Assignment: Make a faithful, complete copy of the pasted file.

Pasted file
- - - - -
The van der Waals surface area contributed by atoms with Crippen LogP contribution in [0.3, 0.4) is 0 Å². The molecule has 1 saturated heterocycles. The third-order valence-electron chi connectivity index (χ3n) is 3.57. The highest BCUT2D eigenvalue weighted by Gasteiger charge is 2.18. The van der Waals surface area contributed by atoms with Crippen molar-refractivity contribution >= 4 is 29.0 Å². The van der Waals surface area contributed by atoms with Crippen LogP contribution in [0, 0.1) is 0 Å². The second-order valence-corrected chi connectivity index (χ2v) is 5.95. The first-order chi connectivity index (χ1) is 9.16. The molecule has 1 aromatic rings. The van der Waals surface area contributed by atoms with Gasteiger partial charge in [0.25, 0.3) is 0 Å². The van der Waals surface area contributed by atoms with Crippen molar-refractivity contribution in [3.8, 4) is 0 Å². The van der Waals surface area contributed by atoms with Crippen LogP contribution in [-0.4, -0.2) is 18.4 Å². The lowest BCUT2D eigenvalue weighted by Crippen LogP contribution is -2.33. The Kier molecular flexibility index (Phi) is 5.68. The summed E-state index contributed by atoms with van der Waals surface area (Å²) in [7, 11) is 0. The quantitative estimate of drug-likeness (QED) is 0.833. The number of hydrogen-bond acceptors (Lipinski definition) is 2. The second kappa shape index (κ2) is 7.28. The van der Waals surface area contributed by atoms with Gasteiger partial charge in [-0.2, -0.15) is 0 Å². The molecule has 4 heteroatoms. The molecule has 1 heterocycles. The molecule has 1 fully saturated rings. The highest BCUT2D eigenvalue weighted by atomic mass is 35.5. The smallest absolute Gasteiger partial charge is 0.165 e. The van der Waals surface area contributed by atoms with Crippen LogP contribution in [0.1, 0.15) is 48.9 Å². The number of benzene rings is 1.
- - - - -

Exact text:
The van der Waals surface area contributed by atoms with Crippen LogP contribution in [0.3, 0.4) is 0 Å². The molecule has 1 saturated heterocycles. The third-order valence-electron chi connectivity index (χ3n) is 3.57. The highest BCUT2D eigenvalue weighted by Gasteiger charge is 2.18. The van der Waals surface area contributed by atoms with Crippen molar-refractivity contribution >= 4 is 29.0 Å². The van der Waals surface area contributed by atoms with Crippen LogP contribution in [0, 0.1) is 0 Å². The second-order valence-corrected chi connectivity index (χ2v) is 5.95. The first-order chi connectivity index (χ1) is 9.16. The molecule has 1 aromatic rings. The van der Waals surface area contributed by atoms with Gasteiger partial charge in [0.25, 0.3) is 0 Å². The van der Waals surface area contributed by atoms with Crippen molar-refractivity contribution in [3.8, 4) is 0 Å². The van der Waals surface area contributed by atoms with Crippen LogP contribution in [-0.4, -0.2) is 18.4 Å². The lowest BCUT2D eigenvalue weighted by Crippen LogP contribution is -2.33. The Kier molecular flexibility index (Phi) is 5.68. The summed E-state index contributed by atoms with van der Waals surface area (Å²) in [7, 11) is 0. The quantitative estimate of drug-likeness (QED) is 0.833. The number of hydrogen-bond acceptors (Lipinski definition) is 2. The second kappa shape index (κ2) is 7.28. The van der Waals surface area contributed by atoms with Gasteiger partial charge in [-0.2, -0.15) is 0 Å². The molecule has 4 heteroatoms. The molecule has 1 heterocycles. The molecule has 1 fully saturated rings. The highest BCUT2D eigenvalue weighted by atomic mass is 35.5. The smallest absolute Gasteiger partial charge is 0.165 e. The van der Waals surface area contributed by atoms with Crippen LogP contribution in [0.1, 0.15) is 48.9 Å². The number of benzene rings is 1.